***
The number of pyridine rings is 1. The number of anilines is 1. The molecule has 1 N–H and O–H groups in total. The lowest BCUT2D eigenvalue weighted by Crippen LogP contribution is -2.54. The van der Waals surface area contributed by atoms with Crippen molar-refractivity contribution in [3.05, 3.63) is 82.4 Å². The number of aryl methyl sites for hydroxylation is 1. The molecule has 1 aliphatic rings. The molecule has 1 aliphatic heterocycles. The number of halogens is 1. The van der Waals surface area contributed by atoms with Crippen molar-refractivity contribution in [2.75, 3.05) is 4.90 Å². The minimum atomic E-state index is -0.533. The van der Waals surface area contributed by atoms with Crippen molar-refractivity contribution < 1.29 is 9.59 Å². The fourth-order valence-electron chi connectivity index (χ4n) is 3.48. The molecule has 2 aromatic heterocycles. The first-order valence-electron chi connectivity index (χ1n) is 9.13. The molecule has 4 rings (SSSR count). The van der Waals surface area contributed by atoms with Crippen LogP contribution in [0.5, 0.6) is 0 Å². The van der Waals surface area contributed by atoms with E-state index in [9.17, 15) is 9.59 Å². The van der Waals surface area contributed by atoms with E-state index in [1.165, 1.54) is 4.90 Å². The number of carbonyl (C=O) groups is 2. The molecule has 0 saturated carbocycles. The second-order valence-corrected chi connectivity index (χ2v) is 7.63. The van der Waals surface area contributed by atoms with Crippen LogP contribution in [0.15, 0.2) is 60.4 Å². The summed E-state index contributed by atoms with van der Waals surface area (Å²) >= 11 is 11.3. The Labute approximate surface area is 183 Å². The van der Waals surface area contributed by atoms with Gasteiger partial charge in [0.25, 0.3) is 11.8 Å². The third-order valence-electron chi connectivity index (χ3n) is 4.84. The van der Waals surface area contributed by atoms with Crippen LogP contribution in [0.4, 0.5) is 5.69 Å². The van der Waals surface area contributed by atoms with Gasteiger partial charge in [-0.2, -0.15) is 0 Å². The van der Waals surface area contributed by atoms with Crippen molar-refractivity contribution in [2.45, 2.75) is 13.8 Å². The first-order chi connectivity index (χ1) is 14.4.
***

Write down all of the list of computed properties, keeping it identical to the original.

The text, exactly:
The number of pyridine rings is 1. The number of anilines is 1. The molecule has 1 N–H and O–H groups in total. The lowest BCUT2D eigenvalue weighted by Crippen LogP contribution is -2.54. The van der Waals surface area contributed by atoms with Crippen molar-refractivity contribution in [3.05, 3.63) is 82.4 Å². The number of aryl methyl sites for hydroxylation is 1. The molecule has 1 aliphatic rings. The molecule has 1 aliphatic heterocycles. The number of halogens is 1. The van der Waals surface area contributed by atoms with Crippen molar-refractivity contribution in [2.75, 3.05) is 4.90 Å². The minimum atomic E-state index is -0.533. The van der Waals surface area contributed by atoms with Crippen molar-refractivity contribution < 1.29 is 9.59 Å². The fourth-order valence-electron chi connectivity index (χ4n) is 3.48. The molecule has 2 aromatic heterocycles. The first-order valence-electron chi connectivity index (χ1n) is 9.13. The molecule has 4 rings (SSSR count). The van der Waals surface area contributed by atoms with Crippen LogP contribution in [0.5, 0.6) is 0 Å². The van der Waals surface area contributed by atoms with E-state index in [9.17, 15) is 9.59 Å². The van der Waals surface area contributed by atoms with E-state index in [1.165, 1.54) is 4.90 Å². The number of carbonyl (C=O) groups is 2. The molecule has 0 saturated carbocycles. The second-order valence-corrected chi connectivity index (χ2v) is 7.63. The van der Waals surface area contributed by atoms with Crippen LogP contribution in [0.15, 0.2) is 60.4 Å². The summed E-state index contributed by atoms with van der Waals surface area (Å²) >= 11 is 11.3. The Labute approximate surface area is 183 Å². The van der Waals surface area contributed by atoms with Gasteiger partial charge in [0.25, 0.3) is 11.8 Å². The third-order valence-electron chi connectivity index (χ3n) is 4.84. The van der Waals surface area contributed by atoms with Crippen LogP contribution in [0.4, 0.5) is 5.69 Å². The van der Waals surface area contributed by atoms with Gasteiger partial charge in [-0.2, -0.15) is 0 Å². The van der Waals surface area contributed by atoms with Crippen molar-refractivity contribution in [2.45, 2.75) is 13.8 Å². The first-order chi connectivity index (χ1) is 14.4.